A sense of snow

Action Asia - - COMMENT -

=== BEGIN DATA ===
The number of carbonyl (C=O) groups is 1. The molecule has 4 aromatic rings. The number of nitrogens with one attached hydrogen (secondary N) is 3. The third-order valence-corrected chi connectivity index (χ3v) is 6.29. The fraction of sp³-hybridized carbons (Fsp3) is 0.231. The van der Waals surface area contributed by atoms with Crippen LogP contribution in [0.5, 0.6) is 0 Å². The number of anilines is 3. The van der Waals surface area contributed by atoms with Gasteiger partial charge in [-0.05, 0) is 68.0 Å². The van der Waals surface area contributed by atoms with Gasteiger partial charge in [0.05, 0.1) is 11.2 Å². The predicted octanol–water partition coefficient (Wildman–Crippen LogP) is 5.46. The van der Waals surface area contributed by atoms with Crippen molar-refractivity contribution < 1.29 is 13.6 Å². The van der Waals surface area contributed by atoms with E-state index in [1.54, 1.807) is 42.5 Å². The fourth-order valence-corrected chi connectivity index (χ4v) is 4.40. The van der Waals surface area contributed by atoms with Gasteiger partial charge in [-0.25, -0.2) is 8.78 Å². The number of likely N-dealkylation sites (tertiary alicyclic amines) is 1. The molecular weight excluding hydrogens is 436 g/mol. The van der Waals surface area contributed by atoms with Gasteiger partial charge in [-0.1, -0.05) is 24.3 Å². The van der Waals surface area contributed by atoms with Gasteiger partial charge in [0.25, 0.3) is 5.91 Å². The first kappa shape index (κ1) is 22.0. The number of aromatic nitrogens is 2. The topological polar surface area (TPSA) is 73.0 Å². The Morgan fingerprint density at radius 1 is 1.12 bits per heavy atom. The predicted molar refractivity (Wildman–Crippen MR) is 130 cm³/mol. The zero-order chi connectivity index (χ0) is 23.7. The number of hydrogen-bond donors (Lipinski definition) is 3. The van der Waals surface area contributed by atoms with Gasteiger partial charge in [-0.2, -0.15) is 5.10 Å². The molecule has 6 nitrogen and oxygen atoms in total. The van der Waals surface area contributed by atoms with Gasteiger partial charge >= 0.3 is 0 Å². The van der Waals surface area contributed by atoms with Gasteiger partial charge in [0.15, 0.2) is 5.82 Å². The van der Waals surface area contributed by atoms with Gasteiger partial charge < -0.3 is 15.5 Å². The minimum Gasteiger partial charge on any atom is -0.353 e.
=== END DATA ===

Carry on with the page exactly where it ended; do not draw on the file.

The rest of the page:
I LOVE SNOWLIGHT, THAT SPE­CIAL SORT OF BRIGHT­NESS that em­anates from fallen snow. I re­mem­ber the thrill as a kid of be­ing able to tell with­out get­ting out of bed that it had snowed, be­cause of the way the light looked through the cur­tains. My ex­cite­ment was def­i­nitely height­ened by the chance that snow might mean the day off school. This be­ing Eng­land, any more than a cou­ple of cen­time­tres in a night was front­page news, with ‘chaos’ on the roads – a rea­son to keep chil­dren at home. It only ever hap­pened a cou­ple of times, but there’s no bet­ter re­sult for a snow-lov­ing kid than rev­el­ling in the very stuff that led to the grown-ups call­ing the day off. Hap­pily, snow is still ex­cit­ing to me to­day. That’s partly down to a love of snow­board­ing, but on a re­cent trip to Hokkaido, I spent a week first in Shire­toko in the far north­east. There I went snow­shoe­ing into the for­est to hunt for fox and deer tracks, and rode a fat-tyre bike out to a head­land above the mouth of the Iwao­betsu River to look at the chain of peaks I hiked in the sum­mer. I also watched the Sea of Okhotsk break slushily over a beach knee-deep in snow, the sea­son’s first hint of the drift ice that ap­pears here ev­ery win­ter. The phrase ‘white noise’ never seemed so apt. All this is to say how rev­e­la­tory a sim­ple as­pect of weather can be. It must snow some­where in the world ev­ery day, yet it still some­how re­tains a ca­pac­ity to trans­form our world, and us. It does us good to some­times stay still enough, long enough to let these ev­ery­day, nat­u­ral ef­fects re­mind us of their won­der. It’s part of why the out­doors moves us. May it al­ways re­main so, no mat­ter our age. Even if we don’t al­ways get the day off to en­joy it.

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